Dealership by me has had one sitting there for well over a month, CTS-V coupe too which I thought would have moved, but has not also. The ELR has a huge, very classy, “$8,000 off sticker” written on the window with colored chalk, like you would see done to a 1985 Chevy sitting in Big Al’s Used Car Emporium. GM/Cadillac really has to stop doing that if they want the perception of them to change.

  • avatar
    SCE to AUX

    Remember that Cadillac spent prime $$ to run a Super Bowl ad for this dud. The apologists who say GM didn’t have high expectations for this car should explain that move.

    • 0 avatar
      Pch101

      To someone who trades in hyperbole, anyone who goes easy on the rhetoric must look like an apologist.

      The production figures are obviously low. GM never expected to sell very many of these things in the first place, that much is clear. It is intended to be a halo car.

      It may not be a great halo car, but that’s what it is. The point of a halo is to bolster the brand, and ultimately to steer most customers toward the higher volume models. If it does its job, then the ELR should help the ATS, CTS and the rest.

      • 0 avatar
        redav

        So let’s ask the question: Is it a good halo car? Does it bolster the brand? Has it increased sales of other Cadillac models? Honestly, it seems the answer is no.

        Then that leads to another important question: If the ELR fails as a halo car, is that worse than it having disappointing sales numbers? I think that’s probably a yes. Selling or not selling a thousand cars is one thing; mucking up your brand image is something else.

        • 0 avatar
          Pch101

          “So let’s ask the question: Is it a good halo car?”

          I already addressed that. It’s not, but the issue isn’t what most of you believe it to be.

          It’s simply difficult to sell small hardtop luxury coupes in the US market today. They have to have sporting pretensions in order to get away with it and even then, the demand is limited. The price isn’t the issue; the lack of a convertible roof is.

          “mucking up your brand image is something else.”

          So the hyperbole continues. No branding was harmed in the making of this car. It’s essentially invisible, although the handwringing on this website may make it seem otherwise.

    • 0 avatar
      sunridge place

      @SCE

      That commercial wasn’t an ELR ad. It was a Cadillac brand image ad. They threw the ELR in there at the last second.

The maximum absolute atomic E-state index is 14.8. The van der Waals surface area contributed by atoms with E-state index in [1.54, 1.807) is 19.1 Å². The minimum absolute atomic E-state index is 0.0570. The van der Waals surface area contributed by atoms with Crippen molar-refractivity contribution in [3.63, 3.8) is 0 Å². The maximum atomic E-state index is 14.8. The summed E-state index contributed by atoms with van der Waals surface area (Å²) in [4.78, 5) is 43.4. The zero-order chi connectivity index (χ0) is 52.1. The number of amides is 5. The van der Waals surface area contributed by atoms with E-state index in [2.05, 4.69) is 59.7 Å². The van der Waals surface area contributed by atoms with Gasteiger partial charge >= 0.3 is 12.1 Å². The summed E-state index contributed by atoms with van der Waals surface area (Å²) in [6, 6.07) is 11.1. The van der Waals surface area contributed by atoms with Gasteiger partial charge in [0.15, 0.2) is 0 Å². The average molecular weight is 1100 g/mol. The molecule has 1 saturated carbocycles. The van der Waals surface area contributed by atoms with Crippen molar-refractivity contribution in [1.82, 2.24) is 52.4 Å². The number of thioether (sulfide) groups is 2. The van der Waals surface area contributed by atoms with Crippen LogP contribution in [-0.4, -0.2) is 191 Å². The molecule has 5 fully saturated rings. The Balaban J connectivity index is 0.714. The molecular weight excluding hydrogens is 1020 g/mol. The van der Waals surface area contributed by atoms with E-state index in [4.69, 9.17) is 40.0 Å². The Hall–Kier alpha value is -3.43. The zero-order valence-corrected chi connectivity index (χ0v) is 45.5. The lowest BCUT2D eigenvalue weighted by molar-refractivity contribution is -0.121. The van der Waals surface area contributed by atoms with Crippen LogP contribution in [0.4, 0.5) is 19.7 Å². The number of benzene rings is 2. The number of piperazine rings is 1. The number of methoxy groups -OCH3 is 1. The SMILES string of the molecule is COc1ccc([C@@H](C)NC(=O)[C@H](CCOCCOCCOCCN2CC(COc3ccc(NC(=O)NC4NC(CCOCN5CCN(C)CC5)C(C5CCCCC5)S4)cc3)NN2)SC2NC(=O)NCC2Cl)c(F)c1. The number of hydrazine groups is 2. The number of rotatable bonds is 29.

It also wasn’t a Superbowl commercial. But, by all means, keep trying on this topic.

  • avatar
    VoGo

    Redav,
    You are asking the right questions. My take is that a halo works by not just being expensive, but by being both desirable, and also showing the brand’s direction. By that criteria, the Lexus LF-C works as a halo – it’s a kicka$$ sports car, as well as making Lexus credible in the performance space, which BMW has traditionally owned.

    For Cadillac, the ELR would only be a successful halo if their intent was to establish Cadillac as the best driving, environmentally friendly luxury brand. If the next gen XTS, ATS, Escallade and SRX were moving to advanced hybrids, then the ELR makes sense.

    While Cadillac’s brand remains muddled, I believe the intent is to move towards a modern blend of traditional standard of the world traits: long hood, RWD, luxurious cabins with more modern swag: impressive performance and desirability.

    In which case the ELR fails. My take is that GM continues to look at its portfolio of cars globally in a very tactical way. Hey, we have a great performance sedan in Australia, maybe that would work as a Pontiac. No? Try again as a Chevy. What about that little Korean/German SUV, could we sell it as a Buick? The Encore is a hit, let’s try it again as a Chevy.

    If I were king of Cadillac product planning for a day, I would focus on a large SUV that would be the standard of the world. Take the next gen of the Enclave/Traverse, add in a turbo 3.6 and advanced AWD (like SH-AWD); make it truly luxurious in even base trim, and crush the X5 and GL.

    • 0 avatar
      sunridge place

      ‘If I were king of Cadillac product planning for a day, I would focus on a large SUV that would be the standard of the world’

      You should call it the Escalade. Catchy name.

      • 0 avatar
        bball40dtw

        Fantastic. Isn’t “Standard of the World” also a Cadillac marketing tagline?

      • 0 avatar
        VoGo

        Good point,
        I should have been more specific. I was thinking of a CUV that:
        – was focused on occupant comfort more than ability to haul or tow
        – was AWD, but with RWD bias
        – could handle a curve as well as the X5 or MDX
        – was something unique and purpose-built, rather than a Suburban with leather

        • 0 avatar
          sunridge place

          So, a large cushy performance RWD/AWD crossover that seats 7-8 comfortably?

          But, hold the hauling and towing?

          Hmm…okay.

          jobs.gm.com

          Good luck.


Back to TopLeave a Reply

You must be logged in to post a comment.

Subscribe without commenting

Recent Comments

New Car Research

Get a Free Dealer Quote

Staff

  • Authors

  • Brendan McAleer, Canada
  • Marcelo De Vasconcellos, Brazil
  • Matthias Gasnier, Australia
  • Tycho de Feyter, China
  • W. Christian 'Mental' Ward, Abu Dhabi
  • Mark Stevenson, Canada
  • Faisal Ali Khan, India